Future time perspective is the ability to anticipate and plan to bring about desired outcomes in the future. Most addictions involve being completely driven by present needs. So, future time perspective is contrary to addiction and may help to overcome addiction. Mindfulness training has been shown to be helpful with each of the components of addictions, decreasing cravings, impulsiveness, and psychological and physiological responses to stress, and increasing emotion regulation.  Mindfulness has also been shown to be associated with a balanced time perspective. It is no wonder then that mindfulness training has been found to be effective for the treatment of a variety of addictions. Hence, there is a need to further explore the relationships of smartphone addiction with future time perspective and mindfulness.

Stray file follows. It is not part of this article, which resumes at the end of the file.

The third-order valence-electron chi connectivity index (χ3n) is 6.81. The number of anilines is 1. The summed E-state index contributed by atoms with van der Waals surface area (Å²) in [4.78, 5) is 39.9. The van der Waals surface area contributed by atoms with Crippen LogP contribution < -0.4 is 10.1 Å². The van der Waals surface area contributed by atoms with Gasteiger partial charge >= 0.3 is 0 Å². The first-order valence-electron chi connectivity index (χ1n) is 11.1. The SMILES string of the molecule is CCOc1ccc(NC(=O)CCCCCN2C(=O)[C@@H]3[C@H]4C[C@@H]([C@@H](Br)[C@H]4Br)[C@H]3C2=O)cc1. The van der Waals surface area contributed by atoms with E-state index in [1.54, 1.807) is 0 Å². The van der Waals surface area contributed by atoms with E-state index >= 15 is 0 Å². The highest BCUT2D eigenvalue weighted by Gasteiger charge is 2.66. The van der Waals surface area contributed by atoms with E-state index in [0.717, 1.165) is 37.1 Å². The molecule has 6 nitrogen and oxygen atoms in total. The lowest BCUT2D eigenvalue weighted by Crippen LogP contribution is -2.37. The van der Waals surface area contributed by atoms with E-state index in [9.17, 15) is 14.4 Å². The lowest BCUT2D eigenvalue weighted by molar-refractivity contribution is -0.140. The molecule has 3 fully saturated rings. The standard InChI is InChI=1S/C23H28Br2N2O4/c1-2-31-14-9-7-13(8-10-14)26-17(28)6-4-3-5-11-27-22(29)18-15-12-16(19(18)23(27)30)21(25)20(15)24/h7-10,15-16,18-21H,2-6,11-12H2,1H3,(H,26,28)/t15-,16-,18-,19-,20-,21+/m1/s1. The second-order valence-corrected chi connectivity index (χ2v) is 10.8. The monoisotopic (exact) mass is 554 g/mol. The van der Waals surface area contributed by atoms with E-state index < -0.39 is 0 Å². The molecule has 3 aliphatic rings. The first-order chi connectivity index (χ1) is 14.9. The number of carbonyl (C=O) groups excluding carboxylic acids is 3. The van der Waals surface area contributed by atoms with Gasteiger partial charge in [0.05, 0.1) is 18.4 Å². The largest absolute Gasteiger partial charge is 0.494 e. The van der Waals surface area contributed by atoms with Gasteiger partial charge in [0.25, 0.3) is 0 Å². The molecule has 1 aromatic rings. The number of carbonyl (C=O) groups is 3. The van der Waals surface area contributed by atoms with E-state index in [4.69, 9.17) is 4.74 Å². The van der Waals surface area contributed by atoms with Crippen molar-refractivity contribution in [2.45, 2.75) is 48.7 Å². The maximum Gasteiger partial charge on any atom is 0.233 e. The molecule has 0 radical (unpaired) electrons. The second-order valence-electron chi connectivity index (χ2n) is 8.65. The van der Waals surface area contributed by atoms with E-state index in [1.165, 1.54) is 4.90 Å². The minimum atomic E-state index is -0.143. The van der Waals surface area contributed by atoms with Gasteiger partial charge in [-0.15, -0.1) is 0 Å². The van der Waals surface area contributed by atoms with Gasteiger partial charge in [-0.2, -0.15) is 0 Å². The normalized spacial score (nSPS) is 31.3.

In today’s Research News article “Smartphone use disorder and future time perspective of college students: the mediating role of depression and moderating role of mindfulness.” (See summary below or view the full text of the study at: https://www.ncbi.nlm.nih.gov/pmc/articles/PMC6969420/), Zhang and colleagues recruited freshman and sophomore college students aged 18-22 years. The completed measures of future time perspective, smartphone use disorder, depression, and mindfulness.